Fuse Link 3

Incident title: Zero Harm Following Proper Procedures

Brief Description of Incident:

A Station Operator closed a Breaker to energize a Panel to restore the panel to service Panel which fed a 600V switchboard.  When the panel was energized, it faulted causing an arc flash and fire. Zero harm as a result of the switching team following the Work Methods, Tailboards, ARC Flash Awareness, and appropriate PPE.

Contributing Causal Factors : The work area where a distribution breaker in the panel had been replaced was checked. A written practice to check/test the whole electrical distribution panel following the completion of the work to ensure excess materials and tools are removed, and other issues have been unintentionally created, needs to be developed. Had checks been completed, such as meggaring the panel, the root cause could possibly have been identified prior to the incident.


Incident title: Defective Spiking Tools

Brief Description of Incident:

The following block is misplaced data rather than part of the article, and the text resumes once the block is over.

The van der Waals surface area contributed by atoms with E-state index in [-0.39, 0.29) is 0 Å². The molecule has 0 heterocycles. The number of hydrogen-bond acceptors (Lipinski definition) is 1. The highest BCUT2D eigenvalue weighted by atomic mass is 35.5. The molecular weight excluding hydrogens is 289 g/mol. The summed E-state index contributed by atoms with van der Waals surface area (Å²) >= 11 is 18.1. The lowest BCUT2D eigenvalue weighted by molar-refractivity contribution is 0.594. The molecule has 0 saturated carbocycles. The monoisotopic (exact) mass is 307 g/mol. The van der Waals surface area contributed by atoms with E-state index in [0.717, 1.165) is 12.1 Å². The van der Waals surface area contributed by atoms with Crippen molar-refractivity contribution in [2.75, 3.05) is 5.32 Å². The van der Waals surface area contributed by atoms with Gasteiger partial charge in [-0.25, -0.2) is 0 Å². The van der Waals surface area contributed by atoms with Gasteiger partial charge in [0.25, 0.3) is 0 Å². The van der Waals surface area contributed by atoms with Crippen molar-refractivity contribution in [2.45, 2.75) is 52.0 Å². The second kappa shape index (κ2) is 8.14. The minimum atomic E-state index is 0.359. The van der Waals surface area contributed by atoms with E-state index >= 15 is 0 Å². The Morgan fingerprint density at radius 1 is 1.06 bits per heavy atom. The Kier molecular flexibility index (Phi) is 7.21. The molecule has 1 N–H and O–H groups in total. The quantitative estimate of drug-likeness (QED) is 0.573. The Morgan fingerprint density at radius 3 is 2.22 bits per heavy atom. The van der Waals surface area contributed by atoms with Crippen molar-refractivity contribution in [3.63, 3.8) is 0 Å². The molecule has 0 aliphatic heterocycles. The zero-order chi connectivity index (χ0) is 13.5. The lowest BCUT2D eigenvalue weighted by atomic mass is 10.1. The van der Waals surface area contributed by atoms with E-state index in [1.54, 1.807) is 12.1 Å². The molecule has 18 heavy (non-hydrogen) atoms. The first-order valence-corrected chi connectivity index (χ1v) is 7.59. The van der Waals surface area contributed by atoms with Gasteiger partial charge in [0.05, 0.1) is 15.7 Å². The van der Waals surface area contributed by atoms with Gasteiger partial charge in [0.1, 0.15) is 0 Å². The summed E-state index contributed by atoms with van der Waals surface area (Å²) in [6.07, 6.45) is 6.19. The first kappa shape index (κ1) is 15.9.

The chisel point broke off of a cable spiking tool on only the second or third attempted use of this tool.  As a result the chisel point didn’t penetrate the insulation but marked the cable giving it the appearance that it had been spiked. Had the crew not noticed this they may have begun working on an energized cable.  Further investigation revealed that there have been two additional cases of the spikes on these tools deflecting sideways creating a superficial mark on the cable.

Failure of this critical tool can have significant safety consequences. All failures occurred on the AB Chance Cable Penetration Tool with a date code of 02-09-2015.


Incident title: Hook Failure

Brief Description of Incident:

While loading poles onto a pole trailer the “S” hook butt end pulled through the “Flemish” eye and the pole fell approximately two feet on to the trailer.  The “S” hook remained hooked on the hardline directly above the winch cable spring.  No injuries were sustained.  Upon further investigation it was identified that there had been other “S” hook failures within the company.  Despite the widespread use of this equipment and the high potential for reoccurrence the company failed to communicate this risk to the work crews.

Hook1 Hook2 Hook3

Incident title: Always Use Fall Arrest

Brief Description of Incident: